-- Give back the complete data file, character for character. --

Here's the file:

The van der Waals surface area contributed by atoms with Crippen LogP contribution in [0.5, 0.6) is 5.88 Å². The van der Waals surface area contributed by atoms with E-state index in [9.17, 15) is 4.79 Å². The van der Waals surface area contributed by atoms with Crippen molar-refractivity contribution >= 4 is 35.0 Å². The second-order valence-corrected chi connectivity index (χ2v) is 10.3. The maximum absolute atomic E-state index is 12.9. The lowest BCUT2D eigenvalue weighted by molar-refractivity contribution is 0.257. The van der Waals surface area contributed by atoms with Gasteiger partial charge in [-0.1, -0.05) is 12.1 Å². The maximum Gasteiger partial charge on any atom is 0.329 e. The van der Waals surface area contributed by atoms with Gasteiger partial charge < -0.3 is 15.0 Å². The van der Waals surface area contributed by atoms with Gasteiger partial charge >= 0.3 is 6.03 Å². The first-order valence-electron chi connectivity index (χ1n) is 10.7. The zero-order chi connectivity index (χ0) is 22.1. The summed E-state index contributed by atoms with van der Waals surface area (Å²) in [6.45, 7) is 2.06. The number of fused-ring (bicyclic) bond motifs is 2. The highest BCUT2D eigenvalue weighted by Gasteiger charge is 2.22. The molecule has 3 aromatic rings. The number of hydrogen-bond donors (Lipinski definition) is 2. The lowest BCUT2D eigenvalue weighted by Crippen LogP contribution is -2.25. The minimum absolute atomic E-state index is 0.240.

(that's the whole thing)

The van der Waals surface area contributed by atoms with Crippen LogP contribution in [0.5, 0.6) is 5.88 Å². The van der Waals surface area contributed by atoms with E-state index in [9.17, 15) is 4.79 Å². The van der Waals surface area contributed by atoms with Crippen molar-refractivity contribution >= 4 is 35.0 Å². The second-order valence-corrected chi connectivity index (χ2v) is 10.3. The maximum absolute atomic E-state index is 12.9. The lowest BCUT2D eigenvalue weighted by molar-refractivity contribution is 0.257. The van der Waals surface area contributed by atoms with Gasteiger partial charge in [-0.1, -0.05) is 12.1 Å². The maximum Gasteiger partial charge on any atom is 0.329 e. The van der Waals surface area contributed by atoms with Gasteiger partial charge < -0.3 is 15.0 Å². The van der Waals surface area contributed by atoms with Gasteiger partial charge >= 0.3 is 6.03 Å². The first-order valence-electron chi connectivity index (χ1n) is 10.7. The zero-order chi connectivity index (χ0) is 22.1. The summed E-state index contributed by atoms with van der Waals surface area (Å²) in [6.45, 7) is 2.06. The number of fused-ring (bicyclic) bond motifs is 2. The highest BCUT2D eigenvalue weighted by Gasteiger charge is 2.22. The molecule has 3 aromatic rings. The number of hydrogen-bond donors (Lipinski definition) is 2. The lowest BCUT2D eigenvalue weighted by Crippen LogP contribution is -2.25. The minimum absolute atomic E-state index is 0.240.